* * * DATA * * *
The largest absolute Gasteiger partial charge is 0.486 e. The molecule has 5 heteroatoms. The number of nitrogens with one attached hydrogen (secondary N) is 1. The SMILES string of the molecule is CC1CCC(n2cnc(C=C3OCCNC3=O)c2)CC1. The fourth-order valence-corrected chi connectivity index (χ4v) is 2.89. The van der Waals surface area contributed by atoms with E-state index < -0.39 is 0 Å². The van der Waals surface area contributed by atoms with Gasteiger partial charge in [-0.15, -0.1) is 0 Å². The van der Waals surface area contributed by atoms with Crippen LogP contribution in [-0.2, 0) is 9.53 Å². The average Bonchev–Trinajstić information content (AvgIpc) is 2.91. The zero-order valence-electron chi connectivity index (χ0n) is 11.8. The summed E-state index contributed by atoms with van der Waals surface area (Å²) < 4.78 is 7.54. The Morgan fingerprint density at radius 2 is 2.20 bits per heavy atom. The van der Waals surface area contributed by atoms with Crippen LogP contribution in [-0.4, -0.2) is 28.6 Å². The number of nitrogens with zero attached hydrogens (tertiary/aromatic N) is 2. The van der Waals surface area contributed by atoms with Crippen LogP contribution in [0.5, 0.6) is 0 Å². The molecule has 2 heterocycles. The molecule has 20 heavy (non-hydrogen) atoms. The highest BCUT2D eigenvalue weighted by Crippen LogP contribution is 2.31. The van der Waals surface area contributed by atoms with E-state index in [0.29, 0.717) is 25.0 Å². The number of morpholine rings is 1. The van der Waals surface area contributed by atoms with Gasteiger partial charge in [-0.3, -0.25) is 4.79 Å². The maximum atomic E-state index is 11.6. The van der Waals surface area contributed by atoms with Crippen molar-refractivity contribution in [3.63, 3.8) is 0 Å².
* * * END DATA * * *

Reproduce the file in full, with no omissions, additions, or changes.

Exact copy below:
The largest absolute Gasteiger partial charge is 0.486 e. The molecule has 5 heteroatoms. The number of nitrogens with one attached hydrogen (secondary N) is 1. The SMILES string of the molecule is CC1CCC(n2cnc(C=C3OCCNC3=O)c2)CC1. The fourth-order valence-corrected chi connectivity index (χ4v) is 2.89. The van der Waals surface area contributed by atoms with E-state index < -0.39 is 0 Å². The van der Waals surface area contributed by atoms with Gasteiger partial charge in [-0.15, -0.1) is 0 Å². The van der Waals surface area contributed by atoms with Crippen LogP contribution in [-0.2, 0) is 9.53 Å². The average Bonchev–Trinajstić information content (AvgIpc) is 2.91. The zero-order valence-electron chi connectivity index (χ0n) is 11.8. The summed E-state index contributed by atoms with van der Waals surface area (Å²) < 4.78 is 7.54. The Morgan fingerprint density at radius 2 is 2.20 bits per heavy atom. The van der Waals surface area contributed by atoms with Crippen LogP contribution in [-0.4, -0.2) is 28.6 Å². The number of nitrogens with zero attached hydrogens (tertiary/aromatic N) is 2. The van der Waals surface area contributed by atoms with Crippen LogP contribution in [0.5, 0.6) is 0 Å². The molecule has 2 heterocycles. The molecule has 20 heavy (non-hydrogen) atoms. The highest BCUT2D eigenvalue weighted by Crippen LogP contribution is 2.31. The van der Waals surface area contributed by atoms with E-state index in [0.29, 0.717) is 25.0 Å². The number of morpholine rings is 1. The van der Waals surface area contributed by atoms with Gasteiger partial charge in [-0.3, -0.25) is 4.79 Å². The maximum atomic E-state index is 11.6. The van der Waals surface area contributed by atoms with Crippen molar-refractivity contribution in [3.63, 3.8) is 0 Å².